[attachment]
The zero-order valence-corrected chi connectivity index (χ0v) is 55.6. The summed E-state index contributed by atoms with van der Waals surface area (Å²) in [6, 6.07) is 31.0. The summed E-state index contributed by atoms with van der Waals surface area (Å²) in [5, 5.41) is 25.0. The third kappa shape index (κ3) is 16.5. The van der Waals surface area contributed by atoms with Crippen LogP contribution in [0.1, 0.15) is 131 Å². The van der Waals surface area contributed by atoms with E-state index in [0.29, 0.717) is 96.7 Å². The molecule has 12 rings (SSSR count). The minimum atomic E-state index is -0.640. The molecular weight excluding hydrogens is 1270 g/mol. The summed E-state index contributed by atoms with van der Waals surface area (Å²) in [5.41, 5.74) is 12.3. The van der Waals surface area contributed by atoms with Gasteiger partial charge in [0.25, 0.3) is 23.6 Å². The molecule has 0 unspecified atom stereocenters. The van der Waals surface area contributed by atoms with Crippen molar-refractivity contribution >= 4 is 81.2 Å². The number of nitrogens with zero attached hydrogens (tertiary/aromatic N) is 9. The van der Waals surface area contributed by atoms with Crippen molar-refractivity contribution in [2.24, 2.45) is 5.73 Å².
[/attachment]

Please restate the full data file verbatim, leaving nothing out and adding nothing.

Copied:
The zero-order valence-corrected chi connectivity index (χ0v) is 55.6. The summed E-state index contributed by atoms with van der Waals surface area (Å²) in [6, 6.07) is 31.0. The summed E-state index contributed by atoms with van der Waals surface area (Å²) in [5, 5.41) is 25.0. The third kappa shape index (κ3) is 16.5. The van der Waals surface area contributed by atoms with Crippen LogP contribution in [0.1, 0.15) is 131 Å². The van der Waals surface area contributed by atoms with E-state index in [0.29, 0.717) is 96.7 Å². The molecule has 12 rings (SSSR count). The minimum atomic E-state index is -0.640. The molecular weight excluding hydrogens is 1270 g/mol. The summed E-state index contributed by atoms with van der Waals surface area (Å²) in [5.41, 5.74) is 12.3. The van der Waals surface area contributed by atoms with Gasteiger partial charge in [0.25, 0.3) is 23.6 Å². The molecule has 0 unspecified atom stereocenters. The van der Waals surface area contributed by atoms with Crippen molar-refractivity contribution >= 4 is 81.2 Å². The number of nitrogens with zero attached hydrogens (tertiary/aromatic N) is 9. The van der Waals surface area contributed by atoms with Crippen molar-refractivity contribution in [2.24, 2.45) is 5.73 Å².